Chroma Key Techniques
Assignment #2 Due: Create Mood (style) board include color palette, fonts, and style frames for image guides. Mood boards can be created using Photoshop of Illustrator.
|Read: Color Theory NYU; Goethe’s Color Theory from 1810|
Week 3 – Design Storyboard
Tues, Jan 24: Remixing – group work using everyone’s style frames
Be prepared for discussion.
|Read first 100 pages of Paul D. Miller (2004) Rhythm Science, MIT Press.|
Assignment #3 Due: Revised storyboards for final project
Week 4 – Animate Typography
Tues, Jan 31: Creating Image
Pre-Compositing, Hierarchies — color, space, alignment
|Bring in 10 images/ phrases and movie clips to class via your page on class website. Play with shadows|
Glitch Methods and Code
Method #1: Text editors
This glitch technique can be done with any computer and requires only requires a simple text editing program like NotePad (for PC) or TextEdit (for Mac).
- Find an image you’d like to work with and change the extension to “.txt” (ie “goatse.jpg” would now be “goatse.txt”. If you don’t want to damage the original image file, it’s a good idea to duplicate it before changing the extension.
- Open your new .txt file in a text editor (note: the more simple the editor the better, avoid Microsoft Word or advanced editors for best results)
- Scroll down a bit and start making a few changes to your file, then save.
- Change the extension back to “.jpg” and take a look at your work. This is a trial and error thing, so if you don’t like what you see, keep editing.
- This technique doesn’t allow you do see your changes in real time, so it’s a good idea to save and view your work frequently to get a feel for how your edits are changing the piece.
- On some computers you can change your .txt file back to .jpg while the text editor is still open… this will allow you to see preview your images after each save without having to constantly switch your extension (see the image above to get an idea of how you can preview your work while editing)
- Most image files contain vital info at the top of and bottom of the file, so that’s why I recommend scrolling down before making changes.
- Different size files give very different types of effects. I find that medium size files, around 500 pixels wide, tend to yield more dramatic effects than larger files.
- Different files yield different results. Try playing with .PSD, .JPG, .GIF, .PNG, and other image files to see the different effects. Be sure to change the extension back to whatever file type it was before you began incorrect editing.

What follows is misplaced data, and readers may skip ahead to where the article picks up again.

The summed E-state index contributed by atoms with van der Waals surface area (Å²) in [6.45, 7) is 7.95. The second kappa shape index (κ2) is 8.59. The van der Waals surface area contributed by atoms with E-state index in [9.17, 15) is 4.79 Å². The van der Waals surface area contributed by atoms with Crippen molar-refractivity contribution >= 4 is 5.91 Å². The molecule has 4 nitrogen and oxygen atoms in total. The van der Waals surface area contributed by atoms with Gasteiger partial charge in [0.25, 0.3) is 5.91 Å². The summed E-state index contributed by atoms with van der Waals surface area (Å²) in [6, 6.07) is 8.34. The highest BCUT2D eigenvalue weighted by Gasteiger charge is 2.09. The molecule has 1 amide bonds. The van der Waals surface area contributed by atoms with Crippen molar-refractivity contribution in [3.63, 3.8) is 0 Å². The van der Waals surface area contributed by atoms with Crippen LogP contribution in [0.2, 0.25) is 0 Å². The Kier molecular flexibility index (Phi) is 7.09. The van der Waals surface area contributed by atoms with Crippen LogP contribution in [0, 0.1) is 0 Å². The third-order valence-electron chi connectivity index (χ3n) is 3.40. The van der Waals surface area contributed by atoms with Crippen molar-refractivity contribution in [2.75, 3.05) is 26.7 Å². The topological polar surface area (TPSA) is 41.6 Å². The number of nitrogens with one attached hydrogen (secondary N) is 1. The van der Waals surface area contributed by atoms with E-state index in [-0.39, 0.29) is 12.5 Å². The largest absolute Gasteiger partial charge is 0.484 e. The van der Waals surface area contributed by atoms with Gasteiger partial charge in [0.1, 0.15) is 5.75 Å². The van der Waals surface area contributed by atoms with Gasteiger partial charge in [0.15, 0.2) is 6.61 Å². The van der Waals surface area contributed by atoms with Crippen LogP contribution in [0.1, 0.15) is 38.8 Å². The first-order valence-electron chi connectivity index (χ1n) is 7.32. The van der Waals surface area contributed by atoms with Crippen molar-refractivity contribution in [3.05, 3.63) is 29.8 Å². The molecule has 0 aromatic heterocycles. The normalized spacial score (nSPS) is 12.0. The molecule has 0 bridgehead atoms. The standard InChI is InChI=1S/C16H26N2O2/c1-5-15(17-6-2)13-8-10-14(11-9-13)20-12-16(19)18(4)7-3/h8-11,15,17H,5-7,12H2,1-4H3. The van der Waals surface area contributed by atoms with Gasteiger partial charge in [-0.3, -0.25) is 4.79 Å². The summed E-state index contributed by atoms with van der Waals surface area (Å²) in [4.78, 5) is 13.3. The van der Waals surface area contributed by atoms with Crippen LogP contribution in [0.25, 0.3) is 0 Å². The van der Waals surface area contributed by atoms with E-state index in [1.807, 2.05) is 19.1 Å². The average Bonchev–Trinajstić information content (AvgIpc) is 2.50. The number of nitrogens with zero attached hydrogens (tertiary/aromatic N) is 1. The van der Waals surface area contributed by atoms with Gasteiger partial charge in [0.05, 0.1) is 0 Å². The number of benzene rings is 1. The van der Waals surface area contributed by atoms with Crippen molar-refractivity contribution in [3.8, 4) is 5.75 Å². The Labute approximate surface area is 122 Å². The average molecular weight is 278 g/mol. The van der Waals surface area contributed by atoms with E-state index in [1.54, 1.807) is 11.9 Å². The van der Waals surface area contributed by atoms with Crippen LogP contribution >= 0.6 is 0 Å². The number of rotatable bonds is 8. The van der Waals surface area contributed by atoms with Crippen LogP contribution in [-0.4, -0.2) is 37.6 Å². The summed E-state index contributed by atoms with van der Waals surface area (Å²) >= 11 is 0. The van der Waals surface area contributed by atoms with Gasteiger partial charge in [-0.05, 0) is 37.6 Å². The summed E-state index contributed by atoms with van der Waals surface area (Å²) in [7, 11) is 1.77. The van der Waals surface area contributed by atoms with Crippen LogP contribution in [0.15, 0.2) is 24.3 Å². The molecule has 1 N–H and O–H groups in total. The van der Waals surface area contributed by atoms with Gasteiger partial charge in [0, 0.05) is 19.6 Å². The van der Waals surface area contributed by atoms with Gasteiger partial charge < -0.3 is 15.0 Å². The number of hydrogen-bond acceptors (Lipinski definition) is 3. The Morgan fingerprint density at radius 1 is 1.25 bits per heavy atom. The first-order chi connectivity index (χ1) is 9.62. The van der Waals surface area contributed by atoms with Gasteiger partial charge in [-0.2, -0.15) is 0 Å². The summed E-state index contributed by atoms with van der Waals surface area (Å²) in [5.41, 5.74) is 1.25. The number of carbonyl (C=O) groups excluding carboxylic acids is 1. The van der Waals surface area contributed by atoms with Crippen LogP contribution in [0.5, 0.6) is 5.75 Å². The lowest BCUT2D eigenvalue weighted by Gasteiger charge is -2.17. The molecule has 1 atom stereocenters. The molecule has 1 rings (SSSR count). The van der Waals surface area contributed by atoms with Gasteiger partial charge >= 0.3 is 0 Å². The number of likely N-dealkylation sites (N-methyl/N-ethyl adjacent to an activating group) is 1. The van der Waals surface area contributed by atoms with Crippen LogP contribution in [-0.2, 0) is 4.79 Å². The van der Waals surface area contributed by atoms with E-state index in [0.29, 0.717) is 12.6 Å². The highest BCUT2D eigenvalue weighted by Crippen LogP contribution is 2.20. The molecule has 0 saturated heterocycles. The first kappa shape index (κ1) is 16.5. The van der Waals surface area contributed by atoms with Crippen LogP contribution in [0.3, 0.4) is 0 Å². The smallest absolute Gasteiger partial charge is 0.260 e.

- OK, maybe it is kind of fun to use rich text editors (like Word)… they tend to do weird things with the formatting, but I suggest starting off with a basic text editor so you can have more control over your tweaks.
Method #2: Glitch Primer: pixel sorting and other techniques using Processing 2.0
Thu, Feb 02 Typography
Serif, Sans serif, Typeface, The Von Restorff Effect
Assignment #4 Due: Make a typographic animation with either an ease in or ease out effect for opening titles — includes title, director, and key tags or actors.
Week 5 – Animation FX
Tues, Feb 07: Transitions and easing
|Watch before class:
The Matrix (1999)
Ghost in a Shell Trailer (2017)
Thu, Feb 09: FX
Assignment #5 Due: Rock it out!
Week 6 – Midterm Presentations
Tues, Feb 14: Treatment for final is due at midterm.
Includes: final mood board, storyboard, and 500-word abstract, title, and meta tags or keywords for project. Presented for peer-critique. Students are graded for ability to give as well as receive critique.
Thu, Feb 16: Midterm presentations part two
Week 7 – Production
Tues, Feb 21: Sequencing in Adobe Premiere
Working with audio
|TBD – check website|
Thu, Feb 23: Sound Production
Assignment # 6 Due:Using a single image from the set you acquired or created last week, students will create a two-minute audio soundscape that integrates sound effects, voiceover, and music. The goal is to bring the picture to life, enhancing the world represented through the photographer’s lens. Feel free to be as experimental as you want.
Week 8 – Compositing in After Effects
Tues, Feb 28: Time-remapping, Motion Tracking, Track Mattes, Masking
|TBD – check website|
Thu, Mar 02: Non-linear editing, sound, compositing and effects
Week 9 – Final Editing
Tues, Mar 07: Open Lab (NO CLASS)
Thu, Mar 09: Project management, rendering and final output/ compression
Week 10 – Presentations
Tues, Mar 14: Final Peer-Critique
Thu, Mar 16: Final Peer-Critique
The final will be a 30-second to 90-second motion graphic animation file that you have been working on throughout the quarter. For the final, hand in the design boards and storyboards from midterm, a 1,500 final written critique of the project, and the final video file uploaded on its one blog post. All projects must be listed in Projects page of class website.